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Discussion Starter #1
Hope you gents don't mind a fairly greenhorn question:  Having just moved to Washington State from the east coast I'd like to try elk hunting.  I've shot three whitetails in my day, that's the extent of my hunting prowess.  What I'd like to know is is my M1A in .308 up to the task or should I invest in something more powerful? I know its not ideal, but I'm not sure if I'm going to get into it enough to justify the cost of that ruger # 1 in 30-06 I've had my eye on.  Given that I'm a careful hunter (I won't take a shot unless its a good one and I pass on pretty much anything over 200 yards), would I still be irresponsible to not get something bigger?  BTW, I'm a much better shot than I am a hunter.

Thanks all who reply.
 

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We don't have elk in SC yet but if we ever do I would take my .308 I am sure on occasion. Probably go with a 180 gr Partition or something like that for penetration. It sounds like you know how to shoot, that's better than 80 % of the hunters out there these days.
 

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I know there is a certain crowd that does not like to hear about bullet placement but that is more important than size\velocity. Your caliber \ bullet is entirely sufficient.
I have a friend\co-worker that uses a .243. He is also a bow huntr & rifle hunts the same way. I think there is a lesson \ hint in there someplace.
Happy Hunting.
 

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Troy
 the 308  properly placed will kill any animal on the North American continent, but you have to hit then "in the boiler works".It sounds to me you know that and can do it.
  tbc
 

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My low-end limit would be the outstanding 6.5 X 55 Swedish.


(Edited by Stranger at 1:45 pm on Jan. 9, 2002)
 

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The Hog Whisperer (Administrator)
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I don't see a big advantage to the .30-06 and I'm a .30-06 user myself.  It's only a 100fps or so more than what you've already got, barrel length being equal.

Good bullets in the .308 will do it for sure, and if you just really have the itch for something new, why not step up a little.  I got ahold of a .338 Win Mag a while back and I'm really pleased.  The recoil was a manageable step up from the '06 and it really hits hard.

Having said all that my father in law uses a .280 Rem and it works fine.....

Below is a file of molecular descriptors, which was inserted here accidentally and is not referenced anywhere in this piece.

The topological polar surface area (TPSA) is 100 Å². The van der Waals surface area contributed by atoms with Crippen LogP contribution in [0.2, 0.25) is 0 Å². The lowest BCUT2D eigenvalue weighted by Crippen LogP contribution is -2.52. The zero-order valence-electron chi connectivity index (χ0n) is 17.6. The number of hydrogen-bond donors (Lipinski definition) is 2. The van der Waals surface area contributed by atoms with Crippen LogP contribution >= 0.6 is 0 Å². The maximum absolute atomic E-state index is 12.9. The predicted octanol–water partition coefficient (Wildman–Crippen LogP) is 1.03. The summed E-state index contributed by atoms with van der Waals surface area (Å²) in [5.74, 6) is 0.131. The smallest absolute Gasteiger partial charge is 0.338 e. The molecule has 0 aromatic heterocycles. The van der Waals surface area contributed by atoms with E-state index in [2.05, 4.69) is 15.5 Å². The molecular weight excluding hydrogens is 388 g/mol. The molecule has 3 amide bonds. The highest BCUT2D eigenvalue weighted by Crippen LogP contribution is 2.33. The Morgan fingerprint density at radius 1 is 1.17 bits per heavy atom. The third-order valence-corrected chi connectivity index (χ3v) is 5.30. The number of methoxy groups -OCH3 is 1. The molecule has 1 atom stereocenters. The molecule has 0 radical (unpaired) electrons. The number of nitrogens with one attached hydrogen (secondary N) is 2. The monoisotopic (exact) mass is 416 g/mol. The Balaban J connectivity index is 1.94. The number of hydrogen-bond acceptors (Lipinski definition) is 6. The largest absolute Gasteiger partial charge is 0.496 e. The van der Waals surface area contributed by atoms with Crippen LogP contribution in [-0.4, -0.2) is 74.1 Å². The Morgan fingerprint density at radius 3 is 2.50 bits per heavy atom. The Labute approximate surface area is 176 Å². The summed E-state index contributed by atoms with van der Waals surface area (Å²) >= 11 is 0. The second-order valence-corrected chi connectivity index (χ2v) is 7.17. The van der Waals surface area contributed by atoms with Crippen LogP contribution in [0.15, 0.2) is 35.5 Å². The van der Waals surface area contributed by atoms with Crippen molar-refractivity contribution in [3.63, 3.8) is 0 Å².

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I agree with Mike G.  I tried to find a .338 Win Mag but read Mr. Elmer Keith's book and bought a .375 H&H mag.  It is not needed to bring home elk stew,  the .338 is more than enough.  I dropped down to my 30/06 and have  7 more elk to my credit.  I think shot placement is everything.  If you think it's too far..... get closer.

That is exactly what I told my guide and my killing shot was 440 yds paced off by him!  He wanted me to shoot farther because of my so called "reputation".  I said no, it was beyond my skill, let's get Closer!  30/06  or .308 will do the job, but a .338 is #### near perfect.  All the best.
 

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Troy,

As Jeff Cooper has pointed out several times, the .308 Winchester of today is the ballistic equal of the .30-06 of the 1920's and 30's. A 180-grain bullet at 2700 fps is fine for elk today as it was then. Use a good bullet like the Hornady Interlock or Speer Grand Slam and you'll have plenty of elk steaks.
 

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Troy,
     One of the fellows at my shooting club routinely kills elk with 180 Core-Lokts in a .308. Personally, I generally use 165 gr partitions in my .308 and 30-06 and couldn't be happier with the way they perform. My father-in-law and I hunt together and he uses the .308, I use the 30-06. Your .308 will do fine.            IDShooter
 

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Yep, as the above posters said, a .308 with a good bullet, properly placed, will be just fine for elk. I've killed one bull with my Rem. 742 .308, 180 gr. Rem CoreLok. Also killed a nice fat spike in Mont. several years ago with my Rem. 725 .280 Rem., 160 gr. Nos. Partition. No problems with either, but both were standing between 175/190 yards.

I have been using a Ruger .338 for many years now, for elk, but I know the .308 will do the job. My cousin who lives in Boise, has hunted all over the west with his Win. 70 Featherweight .308, and he's killed everything from moose down to ground squirrels with his rifle. He's killed many elk, too, but he's a good hunter and a good shot.

You might find that M1A getting a bit heavy out in the elk woods, but if you wanna tote it, more power to you. Is there a restriction on center fire magazine capacity while hunting in Washington?? Most states have a five round limit.

Best of luck. L.W.
 

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Discussion Starter #11
Thanks for the advice everyone.  Looks as though I will stay with my trusty M1A for now.  Perhaps something different later on.

Leanwolf, I believe WA has the 5 round limit as well, but it's not really an issue as I picked up a 5 round magazine ftom Springfield Armory for just this reason.  Yes, the M1A (walnut stock with scope) is rather heavy, but I don't mind it that much.  
 
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